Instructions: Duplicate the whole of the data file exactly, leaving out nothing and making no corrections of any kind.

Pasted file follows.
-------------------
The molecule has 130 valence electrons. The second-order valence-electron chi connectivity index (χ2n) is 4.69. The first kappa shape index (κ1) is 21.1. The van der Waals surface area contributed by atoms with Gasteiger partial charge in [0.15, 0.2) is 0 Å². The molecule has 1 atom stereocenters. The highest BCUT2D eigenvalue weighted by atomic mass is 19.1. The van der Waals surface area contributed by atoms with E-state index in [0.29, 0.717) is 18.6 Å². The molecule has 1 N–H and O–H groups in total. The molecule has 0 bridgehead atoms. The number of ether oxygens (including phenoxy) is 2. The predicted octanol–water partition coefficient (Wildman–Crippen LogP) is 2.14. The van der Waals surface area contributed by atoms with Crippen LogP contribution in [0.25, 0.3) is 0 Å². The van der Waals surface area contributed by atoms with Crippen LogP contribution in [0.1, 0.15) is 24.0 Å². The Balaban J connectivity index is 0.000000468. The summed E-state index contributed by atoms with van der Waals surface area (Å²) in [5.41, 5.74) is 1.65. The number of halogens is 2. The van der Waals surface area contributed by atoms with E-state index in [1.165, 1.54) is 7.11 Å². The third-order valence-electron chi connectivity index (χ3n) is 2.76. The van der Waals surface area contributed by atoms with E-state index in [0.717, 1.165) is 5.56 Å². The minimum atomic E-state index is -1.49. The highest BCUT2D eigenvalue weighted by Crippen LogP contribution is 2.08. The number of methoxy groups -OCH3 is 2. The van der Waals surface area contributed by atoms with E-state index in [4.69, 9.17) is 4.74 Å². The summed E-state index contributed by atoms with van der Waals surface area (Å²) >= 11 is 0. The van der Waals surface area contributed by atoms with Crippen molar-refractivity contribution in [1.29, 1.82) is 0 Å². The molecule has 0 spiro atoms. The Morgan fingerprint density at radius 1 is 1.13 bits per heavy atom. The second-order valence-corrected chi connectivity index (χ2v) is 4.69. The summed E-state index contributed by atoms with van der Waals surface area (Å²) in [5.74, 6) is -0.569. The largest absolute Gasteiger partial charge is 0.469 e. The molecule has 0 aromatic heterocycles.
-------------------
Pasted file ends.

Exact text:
The molecule has 130 valence electrons. The second-order valence-electron chi connectivity index (χ2n) is 4.69. The first kappa shape index (κ1) is 21.1. The van der Waals surface area contributed by atoms with Gasteiger partial charge in [0.15, 0.2) is 0 Å². The molecule has 1 atom stereocenters. The highest BCUT2D eigenvalue weighted by atomic mass is 19.1. The van der Waals surface area contributed by atoms with E-state index in [0.29, 0.717) is 18.6 Å². The molecule has 1 N–H and O–H groups in total. The molecule has 0 bridgehead atoms. The number of ether oxygens (including phenoxy) is 2. The predicted octanol–water partition coefficient (Wildman–Crippen LogP) is 2.14. The van der Waals surface area contributed by atoms with Crippen LogP contribution in [0.25, 0.3) is 0 Å². The van der Waals surface area contributed by atoms with Crippen LogP contribution in [0.1, 0.15) is 24.0 Å². The Balaban J connectivity index is 0.000000468. The summed E-state index contributed by atoms with van der Waals surface area (Å²) in [5.41, 5.74) is 1.65. The number of halogens is 2. The van der Waals surface area contributed by atoms with E-state index in [1.165, 1.54) is 7.11 Å². The third-order valence-electron chi connectivity index (χ3n) is 2.76. The van der Waals surface area contributed by atoms with E-state index in [0.717, 1.165) is 5.56 Å². The minimum atomic E-state index is -1.49. The highest BCUT2D eigenvalue weighted by Crippen LogP contribution is 2.08. The number of methoxy groups -OCH3 is 2. The van der Waals surface area contributed by atoms with E-state index in [4.69, 9.17) is 4.74 Å². The summed E-state index contributed by atoms with van der Waals surface area (Å²) >= 11 is 0. The van der Waals surface area contributed by atoms with Crippen molar-refractivity contribution in [1.29, 1.82) is 0 Å². The molecule has 0 spiro atoms. The Morgan fingerprint density at radius 1 is 1.13 bits per heavy atom. The second-order valence-corrected chi connectivity index (χ2v) is 4.69. The summed E-state index contributed by atoms with van der Waals surface area (Å²) in [5.74, 6) is -0.569. The largest absolute Gasteiger partial charge is 0.469 e. The molecule has 0 aromatic heterocycles.